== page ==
Now that you know how long your hands-on experience will be, where you’re going, who is working on you, what’s included, and how much to expect to pay, let’s talk about some other criteria to avoid unmet expectations with your massage therapist.

 

  • What are your goals for the massage? What are you hoping to accomplish? Is it relief of pain, relaxation, improved range of motion, pampering? This is critical to discuss with your therapist.
  • How do you want to feel after the massage? How will you know if the massage is successful and was worth your time and money? This is similar to the goals question, but not exactly the same. If you are going to a sporting event that night, it’s important to let your therapist know. If you are about to leave on a ten day cruise, you may not be okay with a little soreness the next day (which can be somewhat common).
  • What type of pressure do you find enjoyable? Even if you are getting a deep tissue massage it should feel good. Massage may be sore, tender, uncomfortable AT MOST. “No pain no gain” is outdated and doesn’t match up with what we know about pain science today in 2017.
  • What type of techniques do you like? If you’re a newbie, you may not actually know. If you’ve had a lot of massages you may know that you adore stretching, trigger point work, rocking, specific pressure, broad pressure, etc. Be sure to give your therapist a guide to what you do, and don’t, enjoy.
  • Do you want a full body massage or only certain areas addressed? A sixty-minute massage that’s a full body massage with “extra attention” to the neck or back may be disappointing. Perhaps a focused session, or a 90-minute massage, would be better.
  • What are your favorite parts? For most, the scalp, neck, back, hands, and feet are the ones that feel decadent and pampering. Athletes and runners may really enjoy calf work. Feel free to ask for more time on your favorite areas and less on the ones you don’t care about as much.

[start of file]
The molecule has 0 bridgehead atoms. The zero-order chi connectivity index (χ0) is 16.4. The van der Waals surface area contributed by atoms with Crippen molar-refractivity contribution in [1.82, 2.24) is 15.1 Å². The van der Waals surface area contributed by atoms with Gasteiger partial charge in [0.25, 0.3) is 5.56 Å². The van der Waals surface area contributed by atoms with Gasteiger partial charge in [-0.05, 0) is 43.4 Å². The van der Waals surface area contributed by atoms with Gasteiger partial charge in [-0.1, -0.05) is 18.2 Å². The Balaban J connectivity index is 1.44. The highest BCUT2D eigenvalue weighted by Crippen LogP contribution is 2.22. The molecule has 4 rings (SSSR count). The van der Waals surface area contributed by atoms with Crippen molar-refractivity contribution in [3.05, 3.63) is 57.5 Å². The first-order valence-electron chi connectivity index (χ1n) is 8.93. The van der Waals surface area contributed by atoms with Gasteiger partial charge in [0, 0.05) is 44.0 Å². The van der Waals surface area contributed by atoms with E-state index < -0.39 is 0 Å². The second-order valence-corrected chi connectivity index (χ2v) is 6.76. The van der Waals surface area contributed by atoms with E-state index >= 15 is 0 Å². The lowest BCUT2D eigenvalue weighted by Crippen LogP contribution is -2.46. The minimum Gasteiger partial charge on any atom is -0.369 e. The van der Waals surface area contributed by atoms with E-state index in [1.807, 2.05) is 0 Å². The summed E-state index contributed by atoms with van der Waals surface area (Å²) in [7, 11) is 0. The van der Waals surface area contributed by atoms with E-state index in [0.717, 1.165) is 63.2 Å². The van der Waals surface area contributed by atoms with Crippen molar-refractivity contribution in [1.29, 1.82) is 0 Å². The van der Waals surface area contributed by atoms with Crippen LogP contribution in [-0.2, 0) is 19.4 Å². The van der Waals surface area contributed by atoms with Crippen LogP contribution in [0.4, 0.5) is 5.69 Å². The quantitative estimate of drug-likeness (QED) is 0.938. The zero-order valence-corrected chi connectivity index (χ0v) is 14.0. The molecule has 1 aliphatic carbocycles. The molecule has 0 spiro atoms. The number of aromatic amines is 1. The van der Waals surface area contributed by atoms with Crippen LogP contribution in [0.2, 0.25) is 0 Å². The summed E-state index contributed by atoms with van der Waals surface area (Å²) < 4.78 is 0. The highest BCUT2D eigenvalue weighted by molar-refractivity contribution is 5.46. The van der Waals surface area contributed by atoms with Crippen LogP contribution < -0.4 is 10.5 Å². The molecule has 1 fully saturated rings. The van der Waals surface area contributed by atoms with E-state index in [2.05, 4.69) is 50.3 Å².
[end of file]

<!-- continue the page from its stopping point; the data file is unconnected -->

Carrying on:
• What type of music do you relax best to? Believe it or not, some people loathe massage spa music. At Mad Science Massage we will play whatever music you like. We’ve done massage to Queensryche Radio, Reggae Radio, Squirrel Nut Zippers, and more! Many franchises only allow the music they pipe in.
  • How should you communicate with your therapist? We believe in co-creating your massage experience. You’re welcome to speak up anytime for any reason. Some therapists like a 1-10 scale for intensity, others like traffic lights, and others have you breathe through their muscle mashing and don’t allow whining. (We don’t recommend the latter. It goes against pain science.)
  • Do you like to chat? It’s YOUR session. You can talk as much or as little as you want. Tell our therapists to shut up at any time. (Be a little nicer than that, but seriously… the only “required” talking is when we check in to ensure your comfort.)

 


Here are a few other “Things you May Want to Know” about booking your massage and setting expectations so that everyone is on the same page:

 

  • Florida is a very heavy trafficking area. If you come across something “shady” or are offered illicit services, please be sure to report the location to the Board of Health/Board of Massage and potentially the police. You could literally save someone from a life of forced acts.
  • In Florida, EVERY massage therapist is REQUIRED by law to be licensed. You should see their license hanging in a visible area, with a current date, and a photo. Be sure to report unlicensed activity.
  • Certifications are important, but be aware that the ONLY thing that is regulated by our state is whether or not someone is a licensed massage therapist. Certifications could mean that they took an online course, weekend class, or that they completed an additional 500-hours of study and presented case studies. National Certification doesn’t mean anything other than the therapist registered and paid extra money with the association.
  • Clean draping is REQUIRED to be offered and available to every single client. Less draping may be used only with “informed consent”. That includes consent of the client AND the therapist. We will allow minimal draping; the front of the lower torso and the “fifty yard line” in back stay covered at our clinic as a company policy.

 

If you’re ready to book a massage session near Lakewood Ranch in our Sarasota Massage Laboratory, where we allow plenty of time for you to discuss your goals with our LMTs, call 941-676-3433 or book online.